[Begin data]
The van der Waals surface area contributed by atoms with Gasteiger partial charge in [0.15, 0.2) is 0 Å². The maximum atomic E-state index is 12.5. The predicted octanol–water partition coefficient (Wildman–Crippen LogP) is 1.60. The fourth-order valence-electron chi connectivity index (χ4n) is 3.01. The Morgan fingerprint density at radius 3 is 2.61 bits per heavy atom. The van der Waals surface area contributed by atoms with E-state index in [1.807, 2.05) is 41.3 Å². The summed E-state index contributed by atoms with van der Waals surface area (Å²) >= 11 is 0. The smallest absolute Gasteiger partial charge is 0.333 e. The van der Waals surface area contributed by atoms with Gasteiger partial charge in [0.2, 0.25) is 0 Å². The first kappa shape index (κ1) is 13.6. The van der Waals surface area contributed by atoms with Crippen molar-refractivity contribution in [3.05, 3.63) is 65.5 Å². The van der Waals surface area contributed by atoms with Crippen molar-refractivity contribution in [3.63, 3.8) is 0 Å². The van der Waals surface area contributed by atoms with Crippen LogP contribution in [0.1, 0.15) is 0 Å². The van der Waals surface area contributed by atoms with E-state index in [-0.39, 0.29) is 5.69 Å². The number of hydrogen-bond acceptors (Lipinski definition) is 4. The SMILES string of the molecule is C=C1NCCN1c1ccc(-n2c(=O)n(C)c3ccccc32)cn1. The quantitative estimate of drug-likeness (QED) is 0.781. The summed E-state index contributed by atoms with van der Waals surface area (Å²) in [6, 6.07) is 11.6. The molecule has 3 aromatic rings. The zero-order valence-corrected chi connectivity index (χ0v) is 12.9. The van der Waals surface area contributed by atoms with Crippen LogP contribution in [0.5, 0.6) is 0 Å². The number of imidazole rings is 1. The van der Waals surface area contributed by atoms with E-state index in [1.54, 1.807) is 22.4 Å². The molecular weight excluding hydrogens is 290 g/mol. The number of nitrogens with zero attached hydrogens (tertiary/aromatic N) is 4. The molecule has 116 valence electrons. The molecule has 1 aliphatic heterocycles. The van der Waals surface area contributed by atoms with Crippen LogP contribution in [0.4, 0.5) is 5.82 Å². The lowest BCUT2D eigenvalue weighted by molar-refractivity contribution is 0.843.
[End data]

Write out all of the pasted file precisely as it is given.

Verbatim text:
The van der Waals surface area contributed by atoms with Gasteiger partial charge in [0.15, 0.2) is 0 Å². The maximum atomic E-state index is 12.5. The predicted octanol–water partition coefficient (Wildman–Crippen LogP) is 1.60. The fourth-order valence-electron chi connectivity index (χ4n) is 3.01. The Morgan fingerprint density at radius 3 is 2.61 bits per heavy atom. The van der Waals surface area contributed by atoms with E-state index in [1.807, 2.05) is 41.3 Å². The summed E-state index contributed by atoms with van der Waals surface area (Å²) >= 11 is 0. The smallest absolute Gasteiger partial charge is 0.333 e. The van der Waals surface area contributed by atoms with Gasteiger partial charge in [0.2, 0.25) is 0 Å². The first kappa shape index (κ1) is 13.6. The van der Waals surface area contributed by atoms with Crippen molar-refractivity contribution in [3.05, 3.63) is 65.5 Å². The van der Waals surface area contributed by atoms with Crippen molar-refractivity contribution in [3.63, 3.8) is 0 Å². The van der Waals surface area contributed by atoms with Crippen LogP contribution in [0.1, 0.15) is 0 Å². The van der Waals surface area contributed by atoms with E-state index in [-0.39, 0.29) is 5.69 Å². The number of hydrogen-bond acceptors (Lipinski definition) is 4. The SMILES string of the molecule is C=C1NCCN1c1ccc(-n2c(=O)n(C)c3ccccc32)cn1. The quantitative estimate of drug-likeness (QED) is 0.781. The summed E-state index contributed by atoms with van der Waals surface area (Å²) in [6, 6.07) is 11.6. The molecule has 3 aromatic rings. The zero-order valence-corrected chi connectivity index (χ0v) is 12.9. The van der Waals surface area contributed by atoms with Crippen LogP contribution in [0.5, 0.6) is 0 Å². The number of imidazole rings is 1. The van der Waals surface area contributed by atoms with E-state index in [1.54, 1.807) is 22.4 Å². The molecular weight excluding hydrogens is 290 g/mol. The number of nitrogens with zero attached hydrogens (tertiary/aromatic N) is 4. The molecule has 116 valence electrons. The molecule has 1 aliphatic heterocycles. The van der Waals surface area contributed by atoms with Crippen LogP contribution in [0.4, 0.5) is 5.82 Å². The lowest BCUT2D eigenvalue weighted by molar-refractivity contribution is 0.843.